And so we confront the question. Can the shameless beat the clueless?
More than six in 10 Americans say they do not consider Palin qualified to serve as president. That is a slightly better rating for the former governor than through most of last year, but is another indication of widespread public doubts about a possible presidential run.
The Post-ABC poll asked Republicans and GOP-leaning independents whom they would vote for if a primary or caucus were held now in their state. Romney topped the list, with 21 percent, followed by Palin at 17 percent. No one else reached double digits …
Meanwhile, the Post poll finds the OBL bounce for Obama over. The poll of polls does not yet suggest that as we reported a couple days ago. But the WaPo might be the leader of a trend, given the recent gloomy jobs news. Then there's the data that Ron Brownstein reports in National Journal, which suggest resilient Obama strength:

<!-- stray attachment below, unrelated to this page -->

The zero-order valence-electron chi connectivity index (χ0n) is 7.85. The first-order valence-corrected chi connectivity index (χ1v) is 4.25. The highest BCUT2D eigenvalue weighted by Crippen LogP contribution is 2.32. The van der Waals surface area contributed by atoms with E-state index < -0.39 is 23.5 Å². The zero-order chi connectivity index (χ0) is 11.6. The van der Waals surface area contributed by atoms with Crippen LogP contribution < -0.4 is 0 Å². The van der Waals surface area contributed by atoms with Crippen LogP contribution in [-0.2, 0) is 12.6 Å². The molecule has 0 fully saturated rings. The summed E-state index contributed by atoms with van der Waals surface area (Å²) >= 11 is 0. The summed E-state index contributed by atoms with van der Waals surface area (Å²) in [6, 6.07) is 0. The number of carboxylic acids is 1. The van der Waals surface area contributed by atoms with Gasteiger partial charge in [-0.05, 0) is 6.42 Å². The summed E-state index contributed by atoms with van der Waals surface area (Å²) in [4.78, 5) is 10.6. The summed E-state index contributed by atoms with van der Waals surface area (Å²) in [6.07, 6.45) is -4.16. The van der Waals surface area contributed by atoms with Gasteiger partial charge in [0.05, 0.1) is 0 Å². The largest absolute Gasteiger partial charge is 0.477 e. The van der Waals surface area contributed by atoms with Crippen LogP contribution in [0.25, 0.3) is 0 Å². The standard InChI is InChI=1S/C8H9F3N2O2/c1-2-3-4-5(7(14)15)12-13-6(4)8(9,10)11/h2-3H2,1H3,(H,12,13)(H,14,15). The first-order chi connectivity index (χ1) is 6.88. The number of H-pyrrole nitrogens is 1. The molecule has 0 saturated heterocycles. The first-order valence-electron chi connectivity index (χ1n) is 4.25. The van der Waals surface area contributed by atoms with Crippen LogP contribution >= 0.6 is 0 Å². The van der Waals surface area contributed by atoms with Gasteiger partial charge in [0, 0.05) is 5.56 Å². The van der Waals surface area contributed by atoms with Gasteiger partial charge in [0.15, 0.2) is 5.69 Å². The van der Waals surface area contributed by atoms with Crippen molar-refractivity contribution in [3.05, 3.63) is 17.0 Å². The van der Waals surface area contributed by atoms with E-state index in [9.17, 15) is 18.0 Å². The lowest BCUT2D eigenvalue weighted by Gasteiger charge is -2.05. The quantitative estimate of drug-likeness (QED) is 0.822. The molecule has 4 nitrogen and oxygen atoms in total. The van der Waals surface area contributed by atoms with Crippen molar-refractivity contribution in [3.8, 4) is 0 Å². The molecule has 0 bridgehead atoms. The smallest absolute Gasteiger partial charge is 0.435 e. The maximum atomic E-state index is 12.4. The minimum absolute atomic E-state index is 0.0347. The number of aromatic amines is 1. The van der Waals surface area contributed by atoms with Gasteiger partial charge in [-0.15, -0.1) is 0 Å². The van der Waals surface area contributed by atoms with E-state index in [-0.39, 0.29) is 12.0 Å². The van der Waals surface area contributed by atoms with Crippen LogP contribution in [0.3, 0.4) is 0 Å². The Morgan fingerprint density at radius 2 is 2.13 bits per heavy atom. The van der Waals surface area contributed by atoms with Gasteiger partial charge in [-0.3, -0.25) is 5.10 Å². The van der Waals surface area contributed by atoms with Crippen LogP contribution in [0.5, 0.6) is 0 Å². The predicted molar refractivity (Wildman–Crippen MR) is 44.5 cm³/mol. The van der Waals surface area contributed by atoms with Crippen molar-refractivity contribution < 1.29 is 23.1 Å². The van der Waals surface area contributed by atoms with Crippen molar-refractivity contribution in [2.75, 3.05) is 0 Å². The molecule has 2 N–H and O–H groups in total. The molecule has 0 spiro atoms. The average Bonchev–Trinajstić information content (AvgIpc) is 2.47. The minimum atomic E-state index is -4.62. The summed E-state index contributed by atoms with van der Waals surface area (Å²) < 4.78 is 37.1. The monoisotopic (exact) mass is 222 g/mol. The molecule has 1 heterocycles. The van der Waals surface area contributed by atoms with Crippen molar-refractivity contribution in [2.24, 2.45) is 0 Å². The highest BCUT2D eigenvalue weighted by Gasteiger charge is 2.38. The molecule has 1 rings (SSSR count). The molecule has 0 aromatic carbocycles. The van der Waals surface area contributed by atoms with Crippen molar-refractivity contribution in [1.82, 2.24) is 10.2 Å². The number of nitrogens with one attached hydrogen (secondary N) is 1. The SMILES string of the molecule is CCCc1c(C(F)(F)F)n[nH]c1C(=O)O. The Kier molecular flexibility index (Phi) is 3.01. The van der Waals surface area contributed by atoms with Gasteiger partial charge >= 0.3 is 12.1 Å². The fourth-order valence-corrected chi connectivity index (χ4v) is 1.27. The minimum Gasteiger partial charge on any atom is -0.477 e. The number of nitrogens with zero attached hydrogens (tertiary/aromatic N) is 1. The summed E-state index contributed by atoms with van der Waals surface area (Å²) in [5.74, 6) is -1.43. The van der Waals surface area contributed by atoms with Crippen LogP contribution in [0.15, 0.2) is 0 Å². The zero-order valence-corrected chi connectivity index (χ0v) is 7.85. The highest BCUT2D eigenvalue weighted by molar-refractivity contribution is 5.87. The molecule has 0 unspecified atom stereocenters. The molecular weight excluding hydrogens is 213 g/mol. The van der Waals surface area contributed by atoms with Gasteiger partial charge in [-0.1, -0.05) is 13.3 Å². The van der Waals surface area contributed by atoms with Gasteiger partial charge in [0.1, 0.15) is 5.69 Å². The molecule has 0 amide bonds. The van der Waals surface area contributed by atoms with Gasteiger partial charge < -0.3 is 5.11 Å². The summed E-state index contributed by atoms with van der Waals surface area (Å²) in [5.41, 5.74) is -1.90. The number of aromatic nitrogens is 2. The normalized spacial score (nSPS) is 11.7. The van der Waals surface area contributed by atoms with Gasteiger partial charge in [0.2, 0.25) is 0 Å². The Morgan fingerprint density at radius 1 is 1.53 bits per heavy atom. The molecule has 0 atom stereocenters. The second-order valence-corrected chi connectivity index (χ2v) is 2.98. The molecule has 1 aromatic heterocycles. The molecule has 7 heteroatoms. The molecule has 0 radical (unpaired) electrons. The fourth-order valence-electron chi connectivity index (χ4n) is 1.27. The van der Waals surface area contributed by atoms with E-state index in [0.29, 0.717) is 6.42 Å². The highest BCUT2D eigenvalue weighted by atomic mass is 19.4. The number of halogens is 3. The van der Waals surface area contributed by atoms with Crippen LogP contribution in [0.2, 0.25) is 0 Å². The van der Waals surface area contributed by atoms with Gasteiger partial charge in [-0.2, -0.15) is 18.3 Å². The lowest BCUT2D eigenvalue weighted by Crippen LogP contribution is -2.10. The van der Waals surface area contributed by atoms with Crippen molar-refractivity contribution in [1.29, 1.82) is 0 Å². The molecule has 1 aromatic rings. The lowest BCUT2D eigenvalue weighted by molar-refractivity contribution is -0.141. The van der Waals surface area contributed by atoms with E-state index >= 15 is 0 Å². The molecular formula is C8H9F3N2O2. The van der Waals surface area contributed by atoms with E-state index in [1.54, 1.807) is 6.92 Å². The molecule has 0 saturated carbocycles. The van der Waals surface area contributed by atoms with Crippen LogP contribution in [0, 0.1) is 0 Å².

[Obama']s approval rating among college-educated white women–who gave him a 52 percent majority of their votes in 2008–has revived from 46 percent last August to 56 percent in the latest survey. Likewise, he's recovered among independents from 43 percent then to 54 percent now, and among Hispanics from 53 percent last summer to 65 percent in the latest poll. Each of those results returns him close to his 2008 showing with those groups.
Obama has seen comparable improvements in the poll among groups more dubious of him. His approval rating among white men without a college education–one of his toughest audiences since his emergence as a national candidate–has improved from 30 percent last August to 38 percent now, essentially even with the 39 percent of them he carried in 2008. He has recorded similar gains among whites aged 30-44–families in their prime child-rearing years–also placing him back at his vote level with them in 2008.
That poll was taken May 18 – 22. I think we can safely say that the political climate is volatile.